SS: But your last sentence makes me think even more that if there is a slight possibility of actually knowing everything, then that is God because I've had so many interviews with a lot of different people of science. For instance, I had dozens of interviews with astronauts, and you know, these are people of science, you know, they've been taught like scientists to go to space, and then they tell me, ‘We started believing in God the minute we left Earth because when you look at everything, there is no possible explanation of how this is possible unless there is God’. And then I have this really famous elderly lady who is a neuroscientist, and she is like a full-on scientist, and she says, ‘The more I study the human brain, the more I understand that except for God, nothing could have created this’. So what I'm saying is that if you know everything, isn't that God?
MG: If you could know everything, but you can never know everything as a human.
SS: Okay, so you suggest that at one point in the furthest imaginable future, there will never be a moment when there will be nothing left to learn, right?
MG: I really don't think that's possible, yeah. And that's what this book ‘The Island of Knowledge’ is about and I can tell you why. Let's imagine this, and I'll tell you what the island of knowledge is because I think it's a good image for people. Let's imagine that everything that we learn about the world fits on an island. So as we learn more and more, because we are learning more and more, this island grows. Now, as any good Island, the island is surrounded by an ocean, in this case, it’s the ocean of the unknown, of stuff we do not know. And the paradox of learning (and this is what the point is) is that as the island grows, the boundaries between what is known and what is not known, are also growing, which means that as we learn more stuff, we are able to ask questions that before we couldn’t even have thought about. Let me give you a very practical example. The microscope was invented in the late 1600s in Holland. Before the microscope was invented life was something. After the microscope was invented, people started to look at a drop of water, and they said, ‘Oh, my God, look at that! There are all these little creatures moving around in the drop of water! So life is much more complex.’ And then all these new questions about what is life emerged from this new tool. And knowledge is always like that. If you look at the history of science, you know, as it moves on and on and on, you invent something like we talk about computers now, so everything is information, so I could give you a whole interview about the world is information and information is absolutely essential, etc. And that's because this is what we know now, and this is what is allowing us to ask these questions. So the paradox of knowledge is that by knowing more, you also not know more. And this pursuit, as long as you have funding to keep asking questions, is in principle, infinite. You know, infinite is, of course, a crazy word that doesn't make a lot of sense. But as you push the boundaries of knowledge forward, new questions will always emerge. And just to make things more interesting, in this ocean of the unknown, there are little regions of unknowables that are fundamental questions that you can ask scientifically, that you cannot answer with the science that we have today. So unless you change completely the way science works, there is no way you could answer these questions with the science that we have today. For example, the origin of everything or the origin of life on Earth, – do we really know how life could have emerged on Earth 4 billion years ago? Not really, you know, you can have life in the laboratory, you can make it but that doesn't mean that you know what happened 4 billion years ago. So there are questions that you can ask, which are good scientific questions, but the framework of science could not give you answers. So that's why I'm an optimist because the fact that we will always not know something means that scientists will always have employment, will always be able to be working.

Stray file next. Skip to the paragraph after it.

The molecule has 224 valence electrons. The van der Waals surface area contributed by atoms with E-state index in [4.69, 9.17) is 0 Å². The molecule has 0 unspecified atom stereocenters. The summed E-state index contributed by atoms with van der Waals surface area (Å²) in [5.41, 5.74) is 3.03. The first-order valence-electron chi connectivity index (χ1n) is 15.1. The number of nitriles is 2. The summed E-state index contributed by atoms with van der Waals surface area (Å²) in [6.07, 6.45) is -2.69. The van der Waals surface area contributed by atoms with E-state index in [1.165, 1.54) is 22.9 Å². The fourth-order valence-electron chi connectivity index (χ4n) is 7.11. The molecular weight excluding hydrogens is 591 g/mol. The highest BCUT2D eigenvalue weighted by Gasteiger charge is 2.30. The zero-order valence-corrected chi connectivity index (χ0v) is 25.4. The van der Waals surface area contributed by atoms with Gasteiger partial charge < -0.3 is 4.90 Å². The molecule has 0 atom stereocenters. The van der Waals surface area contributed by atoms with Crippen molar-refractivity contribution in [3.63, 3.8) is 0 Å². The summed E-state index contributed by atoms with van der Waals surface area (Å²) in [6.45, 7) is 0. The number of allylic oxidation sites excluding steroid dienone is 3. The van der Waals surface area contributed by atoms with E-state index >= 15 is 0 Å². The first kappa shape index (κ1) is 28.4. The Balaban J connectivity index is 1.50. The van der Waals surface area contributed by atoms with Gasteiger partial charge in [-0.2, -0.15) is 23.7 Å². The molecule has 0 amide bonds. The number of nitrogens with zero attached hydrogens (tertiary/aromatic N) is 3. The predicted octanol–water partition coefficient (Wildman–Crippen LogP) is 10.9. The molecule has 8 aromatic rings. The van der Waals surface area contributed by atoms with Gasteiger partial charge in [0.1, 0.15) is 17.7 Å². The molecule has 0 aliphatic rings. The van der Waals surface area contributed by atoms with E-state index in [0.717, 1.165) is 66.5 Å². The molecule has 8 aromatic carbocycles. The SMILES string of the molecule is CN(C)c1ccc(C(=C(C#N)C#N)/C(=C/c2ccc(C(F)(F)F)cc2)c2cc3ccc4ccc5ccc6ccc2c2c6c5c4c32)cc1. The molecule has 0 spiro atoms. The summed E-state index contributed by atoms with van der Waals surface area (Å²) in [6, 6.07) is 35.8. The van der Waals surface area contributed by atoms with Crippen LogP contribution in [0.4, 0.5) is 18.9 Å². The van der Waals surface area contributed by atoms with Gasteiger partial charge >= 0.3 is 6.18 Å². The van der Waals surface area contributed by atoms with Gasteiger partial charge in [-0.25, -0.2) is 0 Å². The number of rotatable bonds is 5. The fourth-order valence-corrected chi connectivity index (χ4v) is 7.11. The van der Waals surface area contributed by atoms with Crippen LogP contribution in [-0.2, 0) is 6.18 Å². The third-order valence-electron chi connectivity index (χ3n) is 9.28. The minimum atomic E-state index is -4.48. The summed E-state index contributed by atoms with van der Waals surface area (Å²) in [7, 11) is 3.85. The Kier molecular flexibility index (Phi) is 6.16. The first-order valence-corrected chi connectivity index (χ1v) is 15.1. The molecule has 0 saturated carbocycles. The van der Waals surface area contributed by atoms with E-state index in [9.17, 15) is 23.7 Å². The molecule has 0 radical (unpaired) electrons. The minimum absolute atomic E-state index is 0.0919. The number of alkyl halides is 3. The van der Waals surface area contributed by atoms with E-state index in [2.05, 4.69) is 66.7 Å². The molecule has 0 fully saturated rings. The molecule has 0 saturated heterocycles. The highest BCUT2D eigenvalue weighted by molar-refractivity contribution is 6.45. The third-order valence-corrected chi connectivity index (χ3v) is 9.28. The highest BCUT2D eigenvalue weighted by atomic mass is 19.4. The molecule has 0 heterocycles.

SS: Here's a very human question because we, humans, are used to always sort of aiming at a goal and reaching a hill and actually getting there. But if you're saying that we're all going to be like Sisyphus, never reach the top of the hill, always kind of stay ignorant, what's the point of everything, then?
MG: Ah, here we go. So I'm a mountain runner. And I actually have used this exact analogy in a different way, which is the following. So you're going up the hill and this hill, this mountain is your objective, right? And then when you get to the top of that mountain, there are two things you can do. You can look down and you can say, ‘Ha, I reached my objective, I'm done’. Or you can look around and you can say, ‘Oh, no, look, there are all these other mountains, taller than this one, so that I can keep climbing bigger and bigger mountains’. And then when you climb the biggest mountain of them all, you go and you look up and there’s the whole universe to explore. So it's just a matter of attitude. And to me, you know, there is always something new to learn.
SS: It's been such a pleasure talking to you. Thank you very much for this insightful conversation about knowledge. I really hope we get to see the next book very soon and we get to do this again.
MG: Happy to, Sophie, absolutely. I'll talk to you.
SS: Thank you. Take care of yourself.
MG: Alright. Bye.